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Cards in! Once again my trusty measuring chopstick came in handy to make sure I had the spacing of the D-plug between the cards set properly.

I continued installing fittings and running tubes but quickly got to a point where I needed one of my missing fittings. Without it, the tube run required was really unsatisfactory so I decided to call it quits for a few days.
Edited by threephi - 1/11/12 at 7:03pm
Blinky
(16 items)
 
  
CPUMotherboardGraphicsRAM
i7-950 @4.034 GHz Asus Rampage III Formula GeForce GTX 770 6GB Crucial Ballistix 1600MHz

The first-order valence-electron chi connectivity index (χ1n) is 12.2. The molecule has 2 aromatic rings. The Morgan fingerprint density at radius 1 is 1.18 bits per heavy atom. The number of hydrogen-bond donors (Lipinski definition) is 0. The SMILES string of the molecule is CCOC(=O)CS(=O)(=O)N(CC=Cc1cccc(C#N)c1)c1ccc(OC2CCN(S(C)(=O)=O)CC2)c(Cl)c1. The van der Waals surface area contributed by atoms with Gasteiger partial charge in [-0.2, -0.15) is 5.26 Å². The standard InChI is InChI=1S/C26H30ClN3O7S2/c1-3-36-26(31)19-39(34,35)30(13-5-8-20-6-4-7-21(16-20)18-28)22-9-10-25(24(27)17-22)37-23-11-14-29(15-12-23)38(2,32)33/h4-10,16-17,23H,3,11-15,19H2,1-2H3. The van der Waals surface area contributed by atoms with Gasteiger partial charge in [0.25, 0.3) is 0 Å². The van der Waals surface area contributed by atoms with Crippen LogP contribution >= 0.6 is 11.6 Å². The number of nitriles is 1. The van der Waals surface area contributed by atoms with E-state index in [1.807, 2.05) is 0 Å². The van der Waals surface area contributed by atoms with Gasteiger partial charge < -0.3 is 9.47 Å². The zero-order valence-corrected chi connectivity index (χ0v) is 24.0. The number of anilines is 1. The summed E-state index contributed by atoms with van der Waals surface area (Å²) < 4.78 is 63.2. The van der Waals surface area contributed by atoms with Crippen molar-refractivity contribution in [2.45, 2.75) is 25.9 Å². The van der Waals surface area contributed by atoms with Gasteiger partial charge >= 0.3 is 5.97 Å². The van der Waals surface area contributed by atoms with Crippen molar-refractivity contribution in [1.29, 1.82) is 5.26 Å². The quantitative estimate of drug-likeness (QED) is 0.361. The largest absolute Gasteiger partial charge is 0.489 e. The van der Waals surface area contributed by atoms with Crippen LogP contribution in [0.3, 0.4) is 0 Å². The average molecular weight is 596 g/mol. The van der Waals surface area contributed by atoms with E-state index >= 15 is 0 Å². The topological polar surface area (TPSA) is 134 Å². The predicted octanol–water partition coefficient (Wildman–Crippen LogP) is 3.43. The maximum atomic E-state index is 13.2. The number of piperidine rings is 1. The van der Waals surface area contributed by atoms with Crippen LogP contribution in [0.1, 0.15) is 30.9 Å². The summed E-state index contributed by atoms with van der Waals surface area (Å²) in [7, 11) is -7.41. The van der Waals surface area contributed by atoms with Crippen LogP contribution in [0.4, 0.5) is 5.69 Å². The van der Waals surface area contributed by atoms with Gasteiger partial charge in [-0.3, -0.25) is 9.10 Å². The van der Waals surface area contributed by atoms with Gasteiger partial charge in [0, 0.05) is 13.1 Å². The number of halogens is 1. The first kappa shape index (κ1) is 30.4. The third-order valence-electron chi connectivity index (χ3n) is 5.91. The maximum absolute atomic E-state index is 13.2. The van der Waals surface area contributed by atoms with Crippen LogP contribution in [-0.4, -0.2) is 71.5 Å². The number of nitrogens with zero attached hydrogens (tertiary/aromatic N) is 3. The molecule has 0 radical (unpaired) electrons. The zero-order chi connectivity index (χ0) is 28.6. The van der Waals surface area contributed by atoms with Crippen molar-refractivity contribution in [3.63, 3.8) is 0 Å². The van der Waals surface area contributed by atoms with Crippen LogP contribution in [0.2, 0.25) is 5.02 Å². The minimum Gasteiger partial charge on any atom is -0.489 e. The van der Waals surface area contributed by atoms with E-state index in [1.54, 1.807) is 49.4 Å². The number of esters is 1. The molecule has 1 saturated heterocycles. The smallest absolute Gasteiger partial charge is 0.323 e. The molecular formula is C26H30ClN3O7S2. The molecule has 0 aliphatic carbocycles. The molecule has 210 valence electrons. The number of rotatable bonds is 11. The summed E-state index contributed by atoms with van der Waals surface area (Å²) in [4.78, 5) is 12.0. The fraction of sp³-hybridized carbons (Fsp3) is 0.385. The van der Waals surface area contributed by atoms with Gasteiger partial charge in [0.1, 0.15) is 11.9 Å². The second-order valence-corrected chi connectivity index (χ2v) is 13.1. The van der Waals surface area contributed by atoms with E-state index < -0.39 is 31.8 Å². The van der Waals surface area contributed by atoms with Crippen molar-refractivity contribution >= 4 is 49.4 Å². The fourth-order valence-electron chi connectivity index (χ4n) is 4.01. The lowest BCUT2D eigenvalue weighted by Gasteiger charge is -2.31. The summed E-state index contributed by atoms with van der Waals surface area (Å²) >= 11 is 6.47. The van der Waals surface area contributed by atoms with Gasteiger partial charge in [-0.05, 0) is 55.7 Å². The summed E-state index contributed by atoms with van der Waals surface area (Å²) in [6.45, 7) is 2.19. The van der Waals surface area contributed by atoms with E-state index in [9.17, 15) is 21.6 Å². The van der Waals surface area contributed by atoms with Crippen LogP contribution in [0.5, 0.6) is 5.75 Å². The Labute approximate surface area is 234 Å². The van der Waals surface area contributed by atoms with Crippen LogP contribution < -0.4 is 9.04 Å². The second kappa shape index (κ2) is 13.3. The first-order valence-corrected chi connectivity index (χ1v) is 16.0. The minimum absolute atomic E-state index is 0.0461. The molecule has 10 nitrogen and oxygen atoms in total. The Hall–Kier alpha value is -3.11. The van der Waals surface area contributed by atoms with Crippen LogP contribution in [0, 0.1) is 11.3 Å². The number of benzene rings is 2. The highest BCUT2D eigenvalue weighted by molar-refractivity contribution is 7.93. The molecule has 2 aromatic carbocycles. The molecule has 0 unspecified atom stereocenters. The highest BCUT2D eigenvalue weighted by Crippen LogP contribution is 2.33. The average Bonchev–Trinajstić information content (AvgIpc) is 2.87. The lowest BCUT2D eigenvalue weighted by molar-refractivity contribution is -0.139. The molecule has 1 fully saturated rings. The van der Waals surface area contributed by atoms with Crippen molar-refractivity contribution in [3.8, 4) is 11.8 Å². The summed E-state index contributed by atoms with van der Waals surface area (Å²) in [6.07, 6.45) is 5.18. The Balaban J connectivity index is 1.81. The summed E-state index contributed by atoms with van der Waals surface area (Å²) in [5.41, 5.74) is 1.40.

Hard DriveCoolingCoolingOS
Samsung 840 Pro SSD EK Supreme HF (full nickel) Danger Den Monsoon Dual-Bay Reservoir/Pump Win 7 Pro 64 
MonitorKeyboardPowerCase
Dell U2410 Rosewill RK-9000 Seasonic X-650 Cosmos 1000 
Other
Lamptron FC5-V2 
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Reply
Blinky
(16 items)
 
  
CPUMotherboardGraphicsRAM
i7-950 @4.034 GHz Asus Rampage III Formula GeForce GTX 770 6GB Crucial Ballistix 1600MHz 
Hard DriveCoolingCoolingOS
Samsung 840 Pro SSD EK Supreme HF (full nickel) Danger Den Monsoon Dual-Bay Reservoir/Pump Win 7 Pro 64 
MonitorKeyboardPowerCase
Dell U2410 Rosewill RK-9000 Seasonic X-650 Cosmos 1000 
Other
Lamptron FC5-V2 
  hide details  
Reply
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Overclock.net › Forums › Cooling › Water Cooling › [Build Log] Another Damned Build Log! (First time WC, Cosmos 1000)